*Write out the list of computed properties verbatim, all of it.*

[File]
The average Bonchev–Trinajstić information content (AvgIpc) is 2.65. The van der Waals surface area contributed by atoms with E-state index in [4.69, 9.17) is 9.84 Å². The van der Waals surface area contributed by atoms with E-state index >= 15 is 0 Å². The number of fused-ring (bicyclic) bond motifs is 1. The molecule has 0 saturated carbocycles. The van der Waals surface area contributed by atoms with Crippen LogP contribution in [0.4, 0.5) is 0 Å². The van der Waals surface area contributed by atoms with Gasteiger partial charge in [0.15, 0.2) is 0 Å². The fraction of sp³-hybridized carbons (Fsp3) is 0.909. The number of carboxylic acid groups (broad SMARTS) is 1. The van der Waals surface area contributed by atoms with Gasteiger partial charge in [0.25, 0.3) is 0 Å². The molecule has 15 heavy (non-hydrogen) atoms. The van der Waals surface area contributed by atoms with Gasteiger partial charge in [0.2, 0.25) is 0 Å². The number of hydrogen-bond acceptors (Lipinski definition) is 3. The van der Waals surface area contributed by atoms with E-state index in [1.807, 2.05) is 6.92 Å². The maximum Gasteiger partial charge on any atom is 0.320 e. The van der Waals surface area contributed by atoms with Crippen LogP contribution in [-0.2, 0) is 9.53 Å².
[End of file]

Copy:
The average Bonchev–Trinajstić information content (AvgIpc) is 2.65. The van der Waals surface area contributed by atoms with E-state index in [4.69, 9.17) is 9.84 Å². The van der Waals surface area contributed by atoms with E-state index >= 15 is 0 Å². The number of fused-ring (bicyclic) bond motifs is 1. The molecule has 0 saturated carbocycles. The van der Waals surface area contributed by atoms with Crippen LogP contribution in [0.4, 0.5) is 0 Å². The van der Waals surface area contributed by atoms with Gasteiger partial charge in [0.15, 0.2) is 0 Å². The fraction of sp³-hybridized carbons (Fsp3) is 0.909. The number of carboxylic acid groups (broad SMARTS) is 1. The van der Waals surface area contributed by atoms with Gasteiger partial charge in [0.25, 0.3) is 0 Å². The molecule has 15 heavy (non-hydrogen) atoms. The van der Waals surface area contributed by atoms with Gasteiger partial charge in [0.2, 0.25) is 0 Å². The number of hydrogen-bond acceptors (Lipinski definition) is 3. The van der Waals surface area contributed by atoms with E-state index in [1.807, 2.05) is 6.92 Å². The maximum Gasteiger partial charge on any atom is 0.320 e. The van der Waals surface area contributed by atoms with Crippen LogP contribution in [-0.2, 0) is 9.53 Å².